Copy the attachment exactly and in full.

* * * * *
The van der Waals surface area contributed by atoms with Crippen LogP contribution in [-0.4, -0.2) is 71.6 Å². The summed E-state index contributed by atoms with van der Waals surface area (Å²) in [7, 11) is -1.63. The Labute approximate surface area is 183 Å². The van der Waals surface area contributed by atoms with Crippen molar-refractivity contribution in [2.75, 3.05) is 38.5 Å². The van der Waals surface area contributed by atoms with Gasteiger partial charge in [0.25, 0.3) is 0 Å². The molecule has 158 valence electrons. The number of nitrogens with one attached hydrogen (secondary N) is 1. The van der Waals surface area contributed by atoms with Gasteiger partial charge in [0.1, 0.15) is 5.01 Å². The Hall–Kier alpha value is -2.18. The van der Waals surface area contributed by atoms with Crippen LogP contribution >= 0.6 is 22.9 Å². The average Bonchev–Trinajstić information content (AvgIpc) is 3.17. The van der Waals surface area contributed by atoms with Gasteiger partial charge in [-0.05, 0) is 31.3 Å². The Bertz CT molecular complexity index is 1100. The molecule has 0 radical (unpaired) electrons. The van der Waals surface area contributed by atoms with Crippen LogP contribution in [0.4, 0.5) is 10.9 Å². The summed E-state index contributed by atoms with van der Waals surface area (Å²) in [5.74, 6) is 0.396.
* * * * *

The van der Waals surface area contributed by atoms with Crippen LogP contribution in [-0.4, -0.2) is 71.6 Å². The summed E-state index contributed by atoms with van der Waals surface area (Å²) in [7, 11) is -1.63. The Labute approximate surface area is 183 Å². The van der Waals surface area contributed by atoms with Crippen molar-refractivity contribution in [2.75, 3.05) is 38.5 Å². The van der Waals surface area contributed by atoms with Gasteiger partial charge in [0.25, 0.3) is 0 Å². The molecule has 158 valence electrons. The number of nitrogens with one attached hydrogen (secondary N) is 1. The van der Waals surface area contributed by atoms with Gasteiger partial charge in [0.1, 0.15) is 5.01 Å². The Hall–Kier alpha value is -2.18. The van der Waals surface area contributed by atoms with Crippen LogP contribution >= 0.6 is 22.9 Å². The average Bonchev–Trinajstić information content (AvgIpc) is 3.17. The van der Waals surface area contributed by atoms with Gasteiger partial charge in [-0.05, 0) is 31.3 Å². The Bertz CT molecular complexity index is 1100. The molecule has 0 radical (unpaired) electrons. The van der Waals surface area contributed by atoms with Crippen LogP contribution in [0.4, 0.5) is 10.9 Å². The summed E-state index contributed by atoms with van der Waals surface area (Å²) in [5.74, 6) is 0.396.